H1N1 influenza or Swine flu vaccine is expected to hit the market in coming weeks. A poll was conducted by Harvard School of Public Health and released on October 2, 2009, which captured viewpoint of use of swine flu vaccine. Poll was designed to get a sense whether people opposed or were in favor of getting swine flu vaccine. The poll was conducted by telephone from Sept 14 to Sept 20, 2009 and it has margin of error of ± 3.5 points. You can read the official press release of the Harvard School that details out the statistics in for of tables and charts and I would like to present main excerpts from the poll:
According to the Harvard survey, 4 out of 10 (40%) adults told that they would get H1N1 flu shot. Poll also revealed adults said over half of their children (51%) will get vaccinated. Harvard poll is somewhat in agreement with the poll reported by consumer reports which revealed that 40% parents will take their children for vaccination. It was interesting to note in consumer report poll that Latinos were more inclined for vaccination as compared to white or black parents.
Rest 6 out of 10 (60%) of the population that were not sure of getting swine flu shots were of opinion that they (and children) can go for H1N1 vaccine depending upon situation in their local area. If they find sick people from swine flu or even death can trigger change in their decision of not getting swine flu shot.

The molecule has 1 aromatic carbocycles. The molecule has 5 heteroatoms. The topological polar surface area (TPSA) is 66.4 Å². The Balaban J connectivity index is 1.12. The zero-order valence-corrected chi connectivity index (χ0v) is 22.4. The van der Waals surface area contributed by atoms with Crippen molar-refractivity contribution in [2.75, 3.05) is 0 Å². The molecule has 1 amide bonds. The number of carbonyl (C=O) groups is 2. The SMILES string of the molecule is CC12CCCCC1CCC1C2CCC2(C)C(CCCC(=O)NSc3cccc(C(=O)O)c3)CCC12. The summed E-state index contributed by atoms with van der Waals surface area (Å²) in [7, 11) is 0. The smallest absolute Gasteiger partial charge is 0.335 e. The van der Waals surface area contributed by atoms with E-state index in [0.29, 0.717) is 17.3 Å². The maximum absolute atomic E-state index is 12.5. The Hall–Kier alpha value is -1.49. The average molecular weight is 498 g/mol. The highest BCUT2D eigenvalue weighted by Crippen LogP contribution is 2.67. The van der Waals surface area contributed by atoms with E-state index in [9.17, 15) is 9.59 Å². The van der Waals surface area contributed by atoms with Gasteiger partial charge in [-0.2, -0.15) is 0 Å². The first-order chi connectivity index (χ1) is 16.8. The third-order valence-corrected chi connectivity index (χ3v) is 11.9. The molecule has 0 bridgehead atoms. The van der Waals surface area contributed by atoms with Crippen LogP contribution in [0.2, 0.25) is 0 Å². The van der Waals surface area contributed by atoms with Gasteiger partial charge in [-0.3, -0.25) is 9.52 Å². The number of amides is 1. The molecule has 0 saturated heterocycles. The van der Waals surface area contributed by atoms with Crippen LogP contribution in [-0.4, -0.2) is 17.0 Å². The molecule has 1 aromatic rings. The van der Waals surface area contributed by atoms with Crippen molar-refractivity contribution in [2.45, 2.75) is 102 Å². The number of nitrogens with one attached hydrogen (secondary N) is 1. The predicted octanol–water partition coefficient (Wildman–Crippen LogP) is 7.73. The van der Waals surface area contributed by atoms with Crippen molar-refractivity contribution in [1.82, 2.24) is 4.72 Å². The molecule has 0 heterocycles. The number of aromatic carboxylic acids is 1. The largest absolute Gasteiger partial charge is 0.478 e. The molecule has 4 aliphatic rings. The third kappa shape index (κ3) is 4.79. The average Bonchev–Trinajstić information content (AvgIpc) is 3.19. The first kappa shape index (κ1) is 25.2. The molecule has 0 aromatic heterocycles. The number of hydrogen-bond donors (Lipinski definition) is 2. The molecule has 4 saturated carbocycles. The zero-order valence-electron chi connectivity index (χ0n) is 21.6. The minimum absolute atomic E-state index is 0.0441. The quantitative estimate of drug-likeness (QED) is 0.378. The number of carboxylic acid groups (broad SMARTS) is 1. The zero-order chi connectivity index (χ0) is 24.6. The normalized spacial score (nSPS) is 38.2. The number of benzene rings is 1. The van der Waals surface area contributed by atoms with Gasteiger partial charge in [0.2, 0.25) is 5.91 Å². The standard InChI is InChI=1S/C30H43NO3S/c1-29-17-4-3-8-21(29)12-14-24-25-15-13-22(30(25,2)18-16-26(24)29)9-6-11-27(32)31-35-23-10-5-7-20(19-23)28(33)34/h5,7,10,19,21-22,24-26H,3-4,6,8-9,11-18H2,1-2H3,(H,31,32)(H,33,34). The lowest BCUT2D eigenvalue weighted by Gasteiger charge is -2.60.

What were the main reasons for avoiding swine flu shot?
The main fear parents had regarding the swine flu vaccine were fear of side effects, lack of concern about the virus and confidence in medication that could treat it. It seemed like those parents did not trust the public health officials regarding safety of vaccine.
C.S. Mott Children’s Hospital, University of Michigan Health System also released results of survey poll of reaction of adults regarding swine flu vaccine, which are in agreement of the poll conducted by consumer reports and Harvard. As per the C.S. poll, about 50% of the parents who do not want to get their children vaccinated believe that their children will not get swine flu. CDC has issued guidelines regarding priority people that should get vaccinated and children are among the population that is at high risk as they come in contact with other children in schools.
There is a concern regarding availability of vaccine, when in comes to the market. Polls can indicate to a certain level, what quantities should be planned for swine flue vaccine as to avoid its shortage when it comes into market. Polls also indicate that people, who are not considering vaccine right now, can consider it. As per Robert J. Blendon, professor of health policy and political analysis at Harvard school of Public Health said that “These findings suggest that public health officials need to be prepared for a surge in demand for the H1N1 vaccine if the H1N1 flu becomes more severe”.
I hope that consumer confidence for swine flu vaccine goes high as it is rolled into the market. I would like to request my readers to go through the CDC guidance document and help hospitals prioritize giving vaccine to the ones, who are at higher risk.